Mothers from around the world recently came together to offer support for one another, as they raise their children who have a rare disease that turns their bodies to solid bone.
The condition is called fibrodysplasia ossificans progressiva, also known as FOP. The disease causes the muscle tissue and connective tissue of the body to be gradually replaced with bone. It is believed to affect just one in every 2 million people worldwide, according to the Department of Health and Human Services, and only a few hundreds cases are known.
It was once incorrectly referred to as “stone man’s syndrome,” suggesting that the tissue turns to stone. But the condition results in the formation of bone.
Collette McGuire has seen her 27-year-old son, Cameron, live with the disorder and retain his independence. “He likes to do every single thing himself,” she told Inside Edition. FOP has kept Cameron in a standing up position. He told Inside Edition, “I can't sit in a chair because my legs and hips are frozen.”
The same goes for Jessica Scully, whose body is solid bone and who travels with a mechanical lift. Her caregiver secures her in a harness and carefully hoists her out of bed to lower her into her wheelchair. “My disability didn’t stop me from being independent, just made it a little tougher,” she said.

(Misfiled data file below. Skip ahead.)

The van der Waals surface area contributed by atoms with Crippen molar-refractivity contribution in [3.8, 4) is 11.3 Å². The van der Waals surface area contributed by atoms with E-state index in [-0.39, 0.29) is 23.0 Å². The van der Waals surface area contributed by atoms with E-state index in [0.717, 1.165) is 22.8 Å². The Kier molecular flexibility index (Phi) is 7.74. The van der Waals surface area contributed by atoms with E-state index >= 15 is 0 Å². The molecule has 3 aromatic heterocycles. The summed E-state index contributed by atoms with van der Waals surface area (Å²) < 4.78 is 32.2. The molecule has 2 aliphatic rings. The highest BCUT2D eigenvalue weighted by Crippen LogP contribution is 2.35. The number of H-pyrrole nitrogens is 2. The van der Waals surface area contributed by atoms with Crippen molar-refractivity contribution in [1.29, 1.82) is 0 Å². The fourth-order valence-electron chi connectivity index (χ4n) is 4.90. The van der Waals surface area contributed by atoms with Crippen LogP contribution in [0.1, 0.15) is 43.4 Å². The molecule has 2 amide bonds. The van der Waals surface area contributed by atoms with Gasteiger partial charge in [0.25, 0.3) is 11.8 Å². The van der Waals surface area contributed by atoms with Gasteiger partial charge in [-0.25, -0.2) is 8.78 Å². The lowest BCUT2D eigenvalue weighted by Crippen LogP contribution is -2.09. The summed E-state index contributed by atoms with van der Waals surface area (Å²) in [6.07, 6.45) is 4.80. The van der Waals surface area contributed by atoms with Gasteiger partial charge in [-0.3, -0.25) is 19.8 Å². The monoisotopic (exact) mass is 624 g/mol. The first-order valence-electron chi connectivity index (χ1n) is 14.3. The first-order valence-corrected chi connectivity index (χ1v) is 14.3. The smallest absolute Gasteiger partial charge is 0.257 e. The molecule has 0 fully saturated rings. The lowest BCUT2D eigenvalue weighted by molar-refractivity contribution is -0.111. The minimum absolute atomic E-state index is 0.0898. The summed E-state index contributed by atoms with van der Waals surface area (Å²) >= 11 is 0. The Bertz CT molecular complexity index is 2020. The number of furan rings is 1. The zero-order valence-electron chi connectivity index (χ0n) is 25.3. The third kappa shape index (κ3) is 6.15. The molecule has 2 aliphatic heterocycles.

She and 50 other families went to Orlando, Florida, to spend time with their hero Dr. Fred Kaplan, who discovered the FOP gene. He told Inside Edition, “With the genetic discovery we went from hopeless to hopeful.”
FOP is a gene defect diagnosed at birth by a crooked big toe. The neck muscle is usually the first to solidify.
A 2-year-old named Gracie was born with that telltale crooked big toe. Her mom, Leah Terry, knows what the future will bring as the disease progresses.
One man named Winston lives with his jaw fused shut. Dr. Corrie Crow is a dentist who specializes in FOP, and she told her patient that his jaw “will never open again.”
At the convention, moms networked with each other and learned tips and tricks for supporting their children with the disease.
Kaplan is optimistic that there will some day be a cure for FOP, saying, “The horizon is no longer the distant future — its right in front of our eyes.”
To learn more about FOP, click here.